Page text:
The timeline for submitting the dossier under the Implementing Act is set at 100 days (up from 90 days in the initial draft). Given that the developer will only know the final scope of the assessment  at the time the Commission requests the submission of the HTA dossier, the 100-days term may prove to be challenging; even more so for smaller companies which cannot rely on a network of local affiliates to help address the PICOs (Patient, Intervention, Comparator, Outcomes) that Member States may propose as part of the JCA scope.

Right to be heard

During the assessment phase, the involvement of the health technology developer is also kept at a minimum. In contrast with EMA’s approval process, there are no upfront opportunities for the developer to provide input during the JCA process, and additional information may only be provided at the request of the Coordination Group.

In accordance with Article 11 (5) of the HTA Regulation, developers are provided with the draft assessment report. The developer may signal purely technical or factual inaccuracies and any information they consider confidential. The developer cannot provide any other substantive feedback. The timeline for review is short: seven days, which in certain cases can be reduced to five days[2]. For flexibility reasons, the Implementing Act does not contain further guidance to what must be considered “technical or factual inaccuracies” and “confidential information”[3]. Experience with the first JCAs will be critical to understand what will be acceptable and what not.

Arguably, systematic non-involvement of health technology developers in the scoping and assessment phases of the JCA process may be considered a violation of the right to be heard, which is enshrined in Article 41(2)(a) of the Charter of Fundamental Rights. It may also be disproportionate for a developer having to address shortcomings of the EU assessment within 27 Member States national procedures with a risk of diverging outcomes.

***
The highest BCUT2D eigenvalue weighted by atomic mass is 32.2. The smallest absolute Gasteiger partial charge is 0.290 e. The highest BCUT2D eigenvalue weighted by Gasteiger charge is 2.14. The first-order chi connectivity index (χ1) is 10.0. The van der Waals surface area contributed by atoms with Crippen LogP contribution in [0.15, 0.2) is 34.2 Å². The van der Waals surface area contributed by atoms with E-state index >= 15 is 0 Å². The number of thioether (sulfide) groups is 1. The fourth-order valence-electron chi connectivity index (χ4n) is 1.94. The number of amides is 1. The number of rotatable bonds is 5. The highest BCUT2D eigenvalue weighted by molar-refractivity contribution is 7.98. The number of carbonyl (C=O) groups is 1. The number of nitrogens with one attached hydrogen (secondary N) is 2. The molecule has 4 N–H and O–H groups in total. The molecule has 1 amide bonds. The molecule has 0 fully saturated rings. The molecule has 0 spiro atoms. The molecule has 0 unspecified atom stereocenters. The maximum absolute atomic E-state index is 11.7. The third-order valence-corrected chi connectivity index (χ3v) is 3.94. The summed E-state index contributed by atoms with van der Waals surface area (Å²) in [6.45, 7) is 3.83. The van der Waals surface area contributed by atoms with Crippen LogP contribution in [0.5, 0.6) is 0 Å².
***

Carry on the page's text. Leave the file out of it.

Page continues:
What should companies do to prepare for EU HTA? Despite the current concerns and the many outstanding uncertainties, the EU HTA Regulation will be a reality in a few months’ time. Companies which do not have products falling within the first wave, will have the opportunity to monitor the first JCAs and take lessons from the experiences gained. However, companies faced with EU HTA next year, should be in active preparation mode not only trying to anticipate the scope for EU HTA (involving local expertise) but also considering any additional local HTA requirements.

Will EU HTA Regulation deliver on its promise? The objective of the EU HTA Regulation is to avoid duplication and divergency, supporting high quality HTA and ultimately to provide faster access to patients across the region. However, the way the process is being construed leaves the attainment of these objectives in doubt. It may even result in delays of pricing and reimbursement decisions as Member States delay procedures to take account of the EU output (as may be the case in Belgium).  EMA process has learned that early and active engagement with the developer is critical to ensure smooth process, positive outcomes and timeliness. To make this procedure a success, pragmatism and acknowledgement of each party’s role will be necessary as well as Member States’ active buy-in and commitment not to delay national decisions on access. If not, the Regulation is at risk to only add administrative burden and delay patient access. 

[1] Regulation (EU) 2021/2282 of the European Parliament and of the Council of 15 December 2021 on health technology assessment and amending Directive 2011/24/EU

[2] For instance, in case of an accelerated procedure

[3] Regulation (EC) No 1049/2001 will function as a basis as well as past practice of EMA


Magda Tovar is Senior Knowledge Lawyer for the Healthcare and Life Sciences Industry Group.


Els Janssens is a counsel specialised in healthcare life sciences regulatory matters based in Brussels. She has more than 10 years of experience with life sciences industry in the UAE.